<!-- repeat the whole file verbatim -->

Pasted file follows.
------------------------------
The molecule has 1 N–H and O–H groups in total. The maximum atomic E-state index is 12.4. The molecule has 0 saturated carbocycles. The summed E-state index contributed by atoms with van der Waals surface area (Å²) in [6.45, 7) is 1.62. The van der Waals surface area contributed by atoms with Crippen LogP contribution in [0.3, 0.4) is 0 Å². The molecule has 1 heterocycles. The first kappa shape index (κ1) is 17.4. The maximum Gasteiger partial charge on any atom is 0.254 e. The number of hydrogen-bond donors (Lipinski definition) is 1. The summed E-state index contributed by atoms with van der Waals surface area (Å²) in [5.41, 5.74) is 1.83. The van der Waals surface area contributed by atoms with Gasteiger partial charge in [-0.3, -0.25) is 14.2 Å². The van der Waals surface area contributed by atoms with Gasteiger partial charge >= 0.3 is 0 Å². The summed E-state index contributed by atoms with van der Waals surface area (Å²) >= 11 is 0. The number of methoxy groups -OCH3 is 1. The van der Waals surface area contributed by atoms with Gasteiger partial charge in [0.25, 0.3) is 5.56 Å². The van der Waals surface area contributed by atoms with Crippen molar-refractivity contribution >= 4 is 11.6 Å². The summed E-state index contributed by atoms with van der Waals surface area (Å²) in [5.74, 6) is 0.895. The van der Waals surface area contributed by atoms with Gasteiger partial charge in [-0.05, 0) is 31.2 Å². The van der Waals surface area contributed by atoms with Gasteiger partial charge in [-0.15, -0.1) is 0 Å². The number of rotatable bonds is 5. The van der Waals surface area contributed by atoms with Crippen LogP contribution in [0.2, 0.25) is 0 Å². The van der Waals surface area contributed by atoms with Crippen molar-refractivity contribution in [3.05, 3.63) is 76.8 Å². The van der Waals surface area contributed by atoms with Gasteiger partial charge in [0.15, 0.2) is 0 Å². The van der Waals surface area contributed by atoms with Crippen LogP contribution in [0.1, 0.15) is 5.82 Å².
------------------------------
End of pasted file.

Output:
The molecule has 1 N–H and O–H groups in total. The maximum atomic E-state index is 12.4. The molecule has 0 saturated carbocycles. The summed E-state index contributed by atoms with van der Waals surface area (Å²) in [6.45, 7) is 1.62. The van der Waals surface area contributed by atoms with Crippen LogP contribution in [0.3, 0.4) is 0 Å². The molecule has 1 heterocycles. The first kappa shape index (κ1) is 17.4. The maximum Gasteiger partial charge on any atom is 0.254 e. The number of hydrogen-bond donors (Lipinski definition) is 1. The summed E-state index contributed by atoms with van der Waals surface area (Å²) in [5.41, 5.74) is 1.83. The van der Waals surface area contributed by atoms with Gasteiger partial charge in [-0.3, -0.25) is 14.2 Å². The van der Waals surface area contributed by atoms with Gasteiger partial charge >= 0.3 is 0 Å². The summed E-state index contributed by atoms with van der Waals surface area (Å²) >= 11 is 0. The number of methoxy groups -OCH3 is 1. The van der Waals surface area contributed by atoms with Gasteiger partial charge in [0.25, 0.3) is 5.56 Å². The van der Waals surface area contributed by atoms with Crippen molar-refractivity contribution >= 4 is 11.6 Å². The summed E-state index contributed by atoms with van der Waals surface area (Å²) in [5.74, 6) is 0.895. The van der Waals surface area contributed by atoms with Gasteiger partial charge in [-0.05, 0) is 31.2 Å². The van der Waals surface area contributed by atoms with Gasteiger partial charge in [-0.15, -0.1) is 0 Å². The number of rotatable bonds is 5. The van der Waals surface area contributed by atoms with Crippen LogP contribution in [0.2, 0.25) is 0 Å². The van der Waals surface area contributed by atoms with Crippen molar-refractivity contribution in [3.05, 3.63) is 76.8 Å². The van der Waals surface area contributed by atoms with Gasteiger partial charge in [0.15, 0.2) is 0 Å². The van der Waals surface area contributed by atoms with Crippen LogP contribution in [0.1, 0.15) is 5.82 Å².